Fig. 10 shows simulation results for two values of kok_o = 0.2 and 0.35 (fswf_{sw} = 2kHz). The current waveforms roughly match Fig. 8a, the equivalent scenario but with kok_o = 0.5. However, the torque waveform has much more ripple and harmonics than previously. When kok_o = 0.35, the torque waveform reduces its harmonics, but adds other high frequency content. The effects on the torque waveform occur due to the interactions between the three phase currents in the synchronous reference frame.

Furthermore, by setting ko0.5k_o \neq 0.5, the frequency content of the waveforms is spread and shifted. In Fig. 10a, the frequencies between the fundamental and PWM carrier has significantly more energy than in Fig. 8a. By setting kok_o = 0.5, this spread of energy is reduced.

To further investigate the effects of kok_o on the induction motor drive, the full range of kok_o = 0.2 to 0.8 is simulated. The total harmonic distortion (THD) of the resulting voltage and current waveforms is calculated and presented in Fig. 11. At kok_o = 0.5, both the phase voltage and current have a minimum in THD. As kok_o is brought away from its nominal value of 0.5, the THD of both the voltage and current increases. This leads to the conclusion that, for fixed kok_o, the least THD in voltage and current is achieved at kok_o = 0.5.

Fig. 11: Simulated voltage and current total harmonic distortion (first 800 harmonics) for various VSI zero state ratios.

Steady-State Operation With Changing Ko

Per the previous section, the optimal constant kok_o value is 0.5; this reduces THD in both voltage and current waveforms to the minimum value. However, by dynamically changing kok_o, a further reduction in THD is possible.

Fig. 12: Simulated waveforms when Ko jumps between 0.2 and 0.8 per PWM cycle.

Fig. 12 presents the flow of signals inside the SVM VSI. The input voltage reference vasv_{as}^* is summed with the zero-sequence voltage vzsv_{zs}^* (based off of the present kok_o value) to form the final voltage command vasv_{as}^{**}. This voltage reference is then modulated with the PWM triangle carrier to form the voltage applied to the induction motor vasv_{as}. Notice that the waveform for kok_o is not constant; each PWM cycle, it jumps between a minimum and maximum value for 50% of the time. If the minimum and maximum values for kok_o are both 0.5, this approach simplifies to the results from the previous section. However, by changing the min and max kok_o values, the harmonic performance is changed.

Fig. 13: THD map of both phase voltage and current (Fsw = 3kHz) when Ko is dynamically changed half-way between PWM cycles. Ko values are swept across a range of 0.5 ± 0.3.

Fig. 13 shows the results of 169 simulations, one for each box in the map. In each simulation, fswf_{sw} is held constant at 3kHz, but the min and max values for kok_o are changed. The THD is calculated for both the phase voltage and current, and expressed as a percent corresponding to a color. The previous section results for kok_o = 0.5 is found in the lower right-hand box, resulting in a current THD of about 7%. Following a line diagonal from the bottom right to the top left results in the THD values for when the min and max kok_o is symmetrical around the nominal 0.5 value, while off-diagonal boxes are asymmetrical. By alternating between symmetrical values of kok_o, the THD of both the voltage and current waveforms is reduced. At kok_o = 0.2 and 0.8, the current THD is 61% of the nominal baseline (kok_o = 0.5).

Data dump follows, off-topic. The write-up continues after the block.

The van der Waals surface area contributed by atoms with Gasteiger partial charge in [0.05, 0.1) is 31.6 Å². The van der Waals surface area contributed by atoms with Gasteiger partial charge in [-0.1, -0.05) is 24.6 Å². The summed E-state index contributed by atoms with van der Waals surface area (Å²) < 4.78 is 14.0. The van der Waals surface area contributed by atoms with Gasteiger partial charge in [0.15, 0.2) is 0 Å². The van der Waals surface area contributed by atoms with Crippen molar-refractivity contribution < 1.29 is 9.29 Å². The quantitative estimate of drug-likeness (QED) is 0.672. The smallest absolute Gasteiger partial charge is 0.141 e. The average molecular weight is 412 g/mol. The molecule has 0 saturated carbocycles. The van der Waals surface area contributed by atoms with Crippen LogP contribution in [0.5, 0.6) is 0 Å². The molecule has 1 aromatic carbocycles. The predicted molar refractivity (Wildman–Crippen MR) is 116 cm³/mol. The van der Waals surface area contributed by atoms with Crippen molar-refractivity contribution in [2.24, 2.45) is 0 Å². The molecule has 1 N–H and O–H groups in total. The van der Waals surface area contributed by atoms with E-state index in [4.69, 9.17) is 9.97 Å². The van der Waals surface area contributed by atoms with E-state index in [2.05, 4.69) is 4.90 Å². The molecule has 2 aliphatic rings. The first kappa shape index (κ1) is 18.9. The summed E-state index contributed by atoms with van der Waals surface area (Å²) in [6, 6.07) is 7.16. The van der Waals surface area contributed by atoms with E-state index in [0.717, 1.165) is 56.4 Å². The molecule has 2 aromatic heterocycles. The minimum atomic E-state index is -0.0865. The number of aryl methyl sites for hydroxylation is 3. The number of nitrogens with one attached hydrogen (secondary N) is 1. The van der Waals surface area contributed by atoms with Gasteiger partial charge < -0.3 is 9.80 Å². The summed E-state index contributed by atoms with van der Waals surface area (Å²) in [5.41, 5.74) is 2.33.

This study analyzed the induction motor when driven by the voltage source inverter. Several modulation techniques were presented and related to each other. The space vector modulation technique was shown to have superior performance by extending the phase voltage range to 15% more than the sine-triangle modulation technique.

The induction motor was simulated using several configurations of the SVM VSI. Analysis of PWM switching frequency and zero voltage vector placement was performed. Results were compared in the time and frequency domain. Total harmonic distortion was used as the metric for evaluating the performance of the inverter configuration. It was found that higher switching frequencies result in less THD, along with dynamically changing zero voltage vector placements.

Future work may investigate changing the load of the induction motor and the dynamic effects of the modulation techniques. For example, using real-world drive sequences can help the application engineer determine optimal values for fswf_{sw} and kok_o depending on system level requirements.

This analysis was performed during Spring 2020 for UW-Madison course ECE 711: Dynamics and Control of AC Drives. Read the full paper....


  1. B. G. Lamme, “The story of the induction motor,” Journal of the American Institute of Electrical Engineers, vol. 40, no. 3, pp. 203–223, March 1921.

  2. J. Millan, P. Godignon, X. Perpina, A. Perez-Tomas, and J. Rebollo, “A survey of wide bandgap power semiconductor devices,” IEEE Transactions on Power Electronics, vol. 29, no. 5, pp. 2155–2163, 2014.

  3. H. W. van der Broeck, H. . Skudelny, and G. V. Stanke, “Analysis and realization of a pulsewidth modulator based on voltage space vectors,” IEEE Transactions on Industry Applications, vol. 24, no. 1, pp. 142–150, 1988.

  4. V. Blasko, “A hybrid pwm strategy combining modified space vector and triangle comparison methods,” in PESC Record. 27th Annual IEEE Power Electronics Specialists Conference, vol. 2, June 1996, pp. 1872–1878 vol.2.